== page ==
Out of the seven headliner guests invited to the festival, four that are people of colour from India and Costa Rica are unable to enter Canada. Cultural exchange and diversity has been undercut by unfair travel policies targeting certain regions.
TORONTO, ON, June 16, 2019 /24-7PressRelease/ — Guru Suraj Kumar, a dance artist living in Chennai, India, has twice been denied a visitor visa to Canada to participate in the Toronto-area Contact Dance International Film Festival (CDIFF) running June 29 to July 1. Both times, the reason given by Canadian officials was that they did not believe he would leave the country.
Mr. Suraj Kumar included Indian property deeds, letters from his employers and an official invitation letter from the Toronto festival as well as an invitation letter to teach in Europe later in the summer and his application was still denied.
For the second attempt, the festival crowdfunded to hire a lawyer to help with the process. There was an outpouring of support and within a week Bondy Immigration Law was retained. The second application was denied only two days after the lawyers filed it.
Parkdale-High Park MP Arif Virani got involved and sent a letter of support for Mr. Kumar, noting that CDIFF also committed to undertake all costs associated with his trip. In reply, Canadian Immigration claimed that Mr. Kumar’s reason for visiting was not clear. Yet, it was clearly stated in his application that he was attending to receive a Silver Award for one of his films being presented and to teach at the festival.
Costa Rica’s Camilo Chica is presenting a film and was also invited to teach at the festival. On June 12, he was notified that his visa was denied as well.
Hari Choudhary, another invited guest artist from India, was not able to give up his passport to Canadian officials for up to one month as part of the visa application process because he needs it for current work-related travel. That effectively bars him from the festival as well.
Another dancer from Costa Rica, Alejandro Barboza, also presenting a film and invited to teach is still waiting to hear about his travel visa. The process has been so delayed, he might not hear back in time to attend.
All of these dance artists were invited to be headliners in Toronto’s fourth annual Contact Dance International Film Festival. The festival is led by highly respected Toronto-based dance artist Kathleen Rea who is its founding artistic director.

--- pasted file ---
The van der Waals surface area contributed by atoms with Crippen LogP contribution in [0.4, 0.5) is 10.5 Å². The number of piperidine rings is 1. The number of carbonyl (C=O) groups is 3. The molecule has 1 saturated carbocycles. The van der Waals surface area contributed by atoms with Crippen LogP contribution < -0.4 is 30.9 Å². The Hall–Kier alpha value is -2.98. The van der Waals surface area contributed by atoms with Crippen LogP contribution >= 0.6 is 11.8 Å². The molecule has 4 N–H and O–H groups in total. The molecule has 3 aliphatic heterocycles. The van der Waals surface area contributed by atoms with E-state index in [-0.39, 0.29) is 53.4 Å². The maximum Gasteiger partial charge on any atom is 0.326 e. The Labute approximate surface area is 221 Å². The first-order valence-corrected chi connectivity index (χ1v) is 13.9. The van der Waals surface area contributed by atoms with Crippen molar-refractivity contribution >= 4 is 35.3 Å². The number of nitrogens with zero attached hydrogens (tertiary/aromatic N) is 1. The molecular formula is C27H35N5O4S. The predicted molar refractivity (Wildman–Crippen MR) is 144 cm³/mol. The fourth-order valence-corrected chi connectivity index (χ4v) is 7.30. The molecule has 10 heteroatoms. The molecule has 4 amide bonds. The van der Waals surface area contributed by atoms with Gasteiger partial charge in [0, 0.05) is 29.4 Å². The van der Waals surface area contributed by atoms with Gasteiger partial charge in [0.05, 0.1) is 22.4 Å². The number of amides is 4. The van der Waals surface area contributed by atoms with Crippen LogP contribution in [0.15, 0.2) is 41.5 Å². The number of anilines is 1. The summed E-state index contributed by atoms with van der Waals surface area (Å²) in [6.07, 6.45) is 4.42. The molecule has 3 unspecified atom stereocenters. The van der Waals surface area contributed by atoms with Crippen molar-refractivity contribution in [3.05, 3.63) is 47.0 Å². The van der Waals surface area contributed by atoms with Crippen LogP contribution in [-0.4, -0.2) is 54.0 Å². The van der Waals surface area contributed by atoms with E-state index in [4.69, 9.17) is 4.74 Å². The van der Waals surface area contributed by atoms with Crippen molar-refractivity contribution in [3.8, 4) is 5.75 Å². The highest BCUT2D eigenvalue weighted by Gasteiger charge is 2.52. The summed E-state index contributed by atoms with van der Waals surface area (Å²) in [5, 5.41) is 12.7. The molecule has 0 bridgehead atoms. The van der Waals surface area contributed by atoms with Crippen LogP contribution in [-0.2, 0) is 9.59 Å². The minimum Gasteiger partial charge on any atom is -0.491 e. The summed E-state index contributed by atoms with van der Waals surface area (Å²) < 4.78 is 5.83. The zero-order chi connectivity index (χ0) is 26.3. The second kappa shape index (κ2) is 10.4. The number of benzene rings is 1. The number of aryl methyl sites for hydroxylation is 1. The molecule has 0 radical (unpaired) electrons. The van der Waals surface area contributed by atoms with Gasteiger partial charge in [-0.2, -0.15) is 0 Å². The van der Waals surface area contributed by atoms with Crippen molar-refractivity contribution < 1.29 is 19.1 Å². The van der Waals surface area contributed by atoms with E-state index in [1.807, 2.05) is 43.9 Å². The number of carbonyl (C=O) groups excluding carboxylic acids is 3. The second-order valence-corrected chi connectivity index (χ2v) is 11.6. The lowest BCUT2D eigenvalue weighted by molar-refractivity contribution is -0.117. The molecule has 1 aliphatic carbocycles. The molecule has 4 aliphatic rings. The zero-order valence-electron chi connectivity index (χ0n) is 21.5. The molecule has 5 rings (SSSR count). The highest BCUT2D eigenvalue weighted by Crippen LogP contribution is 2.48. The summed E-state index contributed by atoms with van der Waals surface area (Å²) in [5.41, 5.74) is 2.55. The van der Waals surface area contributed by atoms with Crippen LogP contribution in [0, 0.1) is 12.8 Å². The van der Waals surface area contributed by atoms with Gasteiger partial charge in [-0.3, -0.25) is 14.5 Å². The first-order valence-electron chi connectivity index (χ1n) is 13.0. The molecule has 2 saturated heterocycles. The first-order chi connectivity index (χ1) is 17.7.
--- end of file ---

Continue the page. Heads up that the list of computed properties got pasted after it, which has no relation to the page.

Says Ms Rea, “The Canadian government is making it very difficult for people of colour from Costa Rica and India to enter the country to participate in CDIFF. Our guest artists from Western European countries did not need to apply for visas in advance. They could buy their plane tickets in a matter of minutes, inserting their passport number as required. In contrast, the process to apply for a visa from India and Costa Rica has been lengthy, expensive and arduous and has not been successful thus far. The festival has grown so much internationally over the past three installments. This was supposed to be a diverse cultural exchange. But that diversity has been undercut by unfair and discriminatory travel polices targeting certain regions. In addition, the effect of this on these young men’s career is devastating.”
This difficulty in obtaining a visitor visa is not an isolated incident. Recently, the Globe and Mail reported on African delegates not being allowed to attend a women’s rights conference.
With the festival two weeks away, Bondy Immigration Law is filing a third visa application for Guru Suraj Kumar. This time, a petition is being added to the mix. The petition, on change.org, “Let Indian dancer Guru Suraj into Canada so he can pick up an award @ Contact Dance Film Fest” (http://chng.it/c69rNjKWYZ), has garnered almost 500 signatures in just over two days.
Ms. Rea continues, “Guru Suraj Kumar is such a well-loved artist around the world. We want to show how much support he has and how esteemed he is. We want to show Canada that the world is watching this unfold. We want the officials to actually look at and read the application this time because it holds all the needed documentation for his visa to be approved.”
Biography: Guru Suraj Kumar lives in Chennai, India and is a painter, dancer, theatre artist, yoga trainer and more. He graduated from one of the most established Art Institutions in India – The Government College of Fine Arts, Chennai and has a Master’s in the Philosophy of Yoga. He started practicing Contact Dance Improvisation 10 years ago and fell in love with the form. Kumar has taught Contact Dance in Malaysia, Indonesia, Thailand, and UAE and is a teacher and team organizer at the popular Goa Contact festival. Kumar has been instrumental in building the contact scene in India through his group Contact Improv India Organization, which focuses on spreading Contact Improv around India and making it accessible for everybody.
The Contact Dance International Film Festival celebrates films featuring momentum-based dance created by some of the top creators and dancers in the field of Contact Dance Improvisation. It provides a unique opportunity for both film and dance lovers to experience the joy, chaos and intimacy of human connection through physical movement. The Festival runs every two years and is presenting its fourth season in Toronto, June 28 to July 1, 2019.
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